ST. PETERSBURG — There was so much that came out of Monday's wild 6-4 win over the Rangers, not the least of which was the game the Rays gained in the AL East standings to move back into a first-place tie with the Yankees.
But it was how the Rays did it, running and hustling and making dazzling plays then rallying for four runs in the eighth off the typically untouchable Cliff Lee — Cliff Lee! — that could mean the most.
Especially if they were to meet again in October.
"When you beat the best pitcher in baseball in the eighth inning when he's up, that to me is impactful among your group," Rays manager Joe Maddon said. "That's the part I like. … He's got it pretty much. That's a game he normally puts away right there. We were able to come back and do some good things. So you beat a guy that good that late, that's got to do something for your confidence."
"We try not to put too much emphasis on one game or the other," Evan Longoria said, "but (Monday) was a huge moral victory I think for us."
"That was huge," David Price said. "I guess that's Rays baseball."
The Rays (72-46) made it interesting and entertaining, with a pretty solid pitching performance from their own ace, Price, along with some dazzling defense and some weird plays, topped by the old ball-down-the-shirt trick by second baseman Sean Rodriguez. They led 2-0, fell behind 4-2 then rallied for the victory, though only 18,319 were at Tropicana Field to see it.
"Kind of a nice win, wasn't it?" Maddon said.
Eventful, too, as the Rays beat Lee for the third time this season, leaving him 0-3, 4.56 against them, 10-3, 2.48 against everyone else. (Plus, they got their first run after he walked Carlos Peña to open the fifth — the first walk Lee allowed to a lefty hitter all season and just the second to lead off an inning.)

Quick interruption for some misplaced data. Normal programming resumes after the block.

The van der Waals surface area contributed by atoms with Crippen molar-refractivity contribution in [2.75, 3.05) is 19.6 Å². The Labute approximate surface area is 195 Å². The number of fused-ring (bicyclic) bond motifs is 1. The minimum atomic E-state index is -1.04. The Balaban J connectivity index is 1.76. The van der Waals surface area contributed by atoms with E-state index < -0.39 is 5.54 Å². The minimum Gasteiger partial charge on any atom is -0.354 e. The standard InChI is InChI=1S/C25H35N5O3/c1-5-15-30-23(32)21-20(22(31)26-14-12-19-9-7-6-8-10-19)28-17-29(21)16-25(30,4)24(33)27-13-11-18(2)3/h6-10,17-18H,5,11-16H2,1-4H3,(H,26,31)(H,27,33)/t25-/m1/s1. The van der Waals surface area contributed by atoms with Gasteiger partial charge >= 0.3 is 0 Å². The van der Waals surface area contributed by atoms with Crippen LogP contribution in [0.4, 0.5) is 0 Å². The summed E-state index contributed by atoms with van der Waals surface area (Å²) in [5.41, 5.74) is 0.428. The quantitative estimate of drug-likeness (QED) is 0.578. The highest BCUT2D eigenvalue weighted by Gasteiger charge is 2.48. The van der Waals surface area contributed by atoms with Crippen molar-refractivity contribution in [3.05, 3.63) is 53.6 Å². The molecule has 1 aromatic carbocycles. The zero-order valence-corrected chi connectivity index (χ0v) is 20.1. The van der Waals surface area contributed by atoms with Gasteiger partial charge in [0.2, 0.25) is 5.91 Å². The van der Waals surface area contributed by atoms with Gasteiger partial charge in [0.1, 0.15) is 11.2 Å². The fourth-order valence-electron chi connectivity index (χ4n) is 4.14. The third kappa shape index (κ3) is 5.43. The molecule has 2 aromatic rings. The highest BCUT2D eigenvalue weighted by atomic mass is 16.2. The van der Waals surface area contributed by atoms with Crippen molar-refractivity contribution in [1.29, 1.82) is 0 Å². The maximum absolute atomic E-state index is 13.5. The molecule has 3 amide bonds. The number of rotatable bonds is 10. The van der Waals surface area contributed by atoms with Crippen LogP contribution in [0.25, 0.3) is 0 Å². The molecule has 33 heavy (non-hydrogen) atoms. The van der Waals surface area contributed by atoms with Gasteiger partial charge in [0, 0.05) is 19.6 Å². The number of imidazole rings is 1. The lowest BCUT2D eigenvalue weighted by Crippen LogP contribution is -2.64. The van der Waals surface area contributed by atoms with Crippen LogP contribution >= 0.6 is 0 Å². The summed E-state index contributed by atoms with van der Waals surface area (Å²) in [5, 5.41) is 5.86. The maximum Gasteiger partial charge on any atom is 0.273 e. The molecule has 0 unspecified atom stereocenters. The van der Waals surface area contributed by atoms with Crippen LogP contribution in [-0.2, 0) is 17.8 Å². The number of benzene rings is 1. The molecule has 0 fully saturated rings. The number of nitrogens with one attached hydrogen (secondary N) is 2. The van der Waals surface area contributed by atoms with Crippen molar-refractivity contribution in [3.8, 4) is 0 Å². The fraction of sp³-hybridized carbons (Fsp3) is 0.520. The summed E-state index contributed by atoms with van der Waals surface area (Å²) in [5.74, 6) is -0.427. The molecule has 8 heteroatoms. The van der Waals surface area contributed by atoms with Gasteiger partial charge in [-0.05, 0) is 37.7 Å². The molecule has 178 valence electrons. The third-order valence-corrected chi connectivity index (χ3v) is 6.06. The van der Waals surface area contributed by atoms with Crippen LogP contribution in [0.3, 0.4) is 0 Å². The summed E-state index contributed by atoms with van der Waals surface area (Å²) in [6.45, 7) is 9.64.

By the end of the night, Lee wasn't sure exactly what hit him as the Rays, trailing 4-2 with one out in the eighth, strung together five hits and took advantage of some shaky defense by second baseman Joaquin Arias to score four runs.
B.J. Upton's popup that eluded Arias in shallow right for a bloop double got them started, then Jason Bartlett got them going, first with an infield single then with tremendous hustle — "the biggest event (Monday night) for us to win," Maddon said — to second as Arias, for some reason, went for the out there rather than first on Carl Crawford's grounder, all as Upton scored.
Longoria singled in the tying run, then Peña the one that put them ahead. Ben Zobrist added an insurance run.
"Things kind of fell apart right there," Lee said. "I don't know why; I don't know. It was kind of a blur of an inning. It was a strange inning.
"I threw strikes; they got hits. I could remember two balls they hit hard. … It's not like they were driving the ball all over the ballpark. It was infield hits and little bloopers. They were just fighting, and that's why they're a good team. They never give up.
"You've got to give credit to those guys for battling back. They earned it."
Well, there's that, too.
"If you put your head down and you've got Cliff Lee pitching and you stop pushing, game's over," Maddon said. "So composure and perseverance, I mean if we could just remember that on a daily basis, I'd be really pleased."
Marc Topkin can be reached at firstname.lastname@example.org.